Lutz, Byron F January 2005 (has links)
Thesis (Ph. D.)--Massachusetts Institute of Technology, Dept. of Economics, 2005. / "June 2005." / Includes bibliographical references. / This thesis is a collection of three empirical essays on the economics of local public goods. Chapter One examines the marginal propensity of local governments to spend out of lump- sum grant income. Economic theory predicts that this marginal propensity will equal the marginal propensity to spend on public goods out of private income. A large empirical literature contradicts the prediction. A school finance reform in the state of New Hampshire is used to test the prediction. The use of direct democracy to determine the provision level of local public goods in New Hampshire provides a uniquely appropriate environment in which to conduct the test. The results provide support for the theoretical prediction. Chapter Two examines the most significant locally provided public good, education. Specifically, the chapter examines the end of court-ordered desegregation. The widespread termination of desegregation plans in the post 1990 period has returned a large number of school districts to local control and ended efforts to promote racial integration. The results suggest that the termination of a desegregation plan results in a gradual, moderate increase in racial segregation and an increase in black dropout rates and rates of black private school attendance in localities located outside the South census region. There is no effect on black dropout rates or rates of black private school attendance in the South. Chapter Three examines the impact of the most significant local tax, the property tax, on capital investment. The results suggest that the elasticity of residential capital investment with respect to the property tax is -1.9 to -.8. / (cont.) There is no evidence that business capital investment responds to the rate of property taxation in a locality. / by Byron F. Lutz. / Ph.D.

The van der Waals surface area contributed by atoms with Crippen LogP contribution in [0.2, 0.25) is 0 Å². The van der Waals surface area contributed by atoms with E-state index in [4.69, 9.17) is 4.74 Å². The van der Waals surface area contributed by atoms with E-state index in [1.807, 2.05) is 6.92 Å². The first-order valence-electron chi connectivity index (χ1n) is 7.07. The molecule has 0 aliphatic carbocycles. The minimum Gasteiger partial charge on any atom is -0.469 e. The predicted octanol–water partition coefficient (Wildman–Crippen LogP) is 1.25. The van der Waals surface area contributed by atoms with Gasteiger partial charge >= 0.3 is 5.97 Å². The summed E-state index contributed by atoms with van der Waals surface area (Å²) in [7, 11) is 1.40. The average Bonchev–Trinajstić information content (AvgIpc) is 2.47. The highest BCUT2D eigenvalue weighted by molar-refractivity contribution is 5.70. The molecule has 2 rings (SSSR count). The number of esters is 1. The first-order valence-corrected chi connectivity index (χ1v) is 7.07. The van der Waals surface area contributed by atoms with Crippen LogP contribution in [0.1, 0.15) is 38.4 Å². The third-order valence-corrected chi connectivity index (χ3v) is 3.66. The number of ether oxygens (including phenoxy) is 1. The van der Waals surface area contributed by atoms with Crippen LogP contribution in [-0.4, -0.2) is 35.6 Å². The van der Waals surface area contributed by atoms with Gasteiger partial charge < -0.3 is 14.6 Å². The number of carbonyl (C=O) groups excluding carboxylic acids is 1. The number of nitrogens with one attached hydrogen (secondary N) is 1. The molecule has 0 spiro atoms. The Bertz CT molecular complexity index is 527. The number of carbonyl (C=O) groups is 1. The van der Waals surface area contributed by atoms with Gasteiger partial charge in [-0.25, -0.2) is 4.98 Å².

Essays on the economics of crime and econometric methodology

May, Sean, 1974- January 2000 (has links)
Thesis (Ph.D.)--Massachusetts Institute of Technology, Dept. of Economics, 2000. / Includes bibliographical references (p. 119-123). / The research presented in this thesis covers two topics: the economics of crime and econometric methodology. The first chapter addresses the question of whether higher wages reduce teenage crime rates. I exploit exogenous variation in the wages of teenagers resulting from federal minimum wage legislation. Instrumental variables estimates show a strong negative relationship between wages and arrest rates for burglary, larceny, motor vehicle theft, vandalism, and robbery. Wage elasticities of property crime arrest rates range between -1 and - 2. !n contrast with the results for property crime, wages do not have a strong impact on arrest rates for most violent crime. The second chapter examines the effect of crime on the labor market outcomes of victims. I use longitudinal data from the National Crime Victimization Survey to estimate the employment-related costs of crime. Estimates suggest that being the victim of a violent crime causes a transitory decline in the employment rates and household income of victims of 2 to 3 percent. Victims of property crime do not show a significant decline in employment rates or household income as a result of the crime. For victims of violent crime, average lost earnings are roughly $700, a figure close to estimates of the total property loss and medical costs suffered by victims of violent crime. The third chapter contains work, joint with Bryan Brown and Whitney Newey, that describes a relatively efficient moment-restricted bootstrap for generalized method of moments estimators. We show the bootstrap improves on the standard asymptotic approximation and illustrate that the bootstrap improvement can be large, as evidenced by Monte Carlo simulations and an empirical example in dynamic panel data models. / by Sean Michael May. / Ph.D.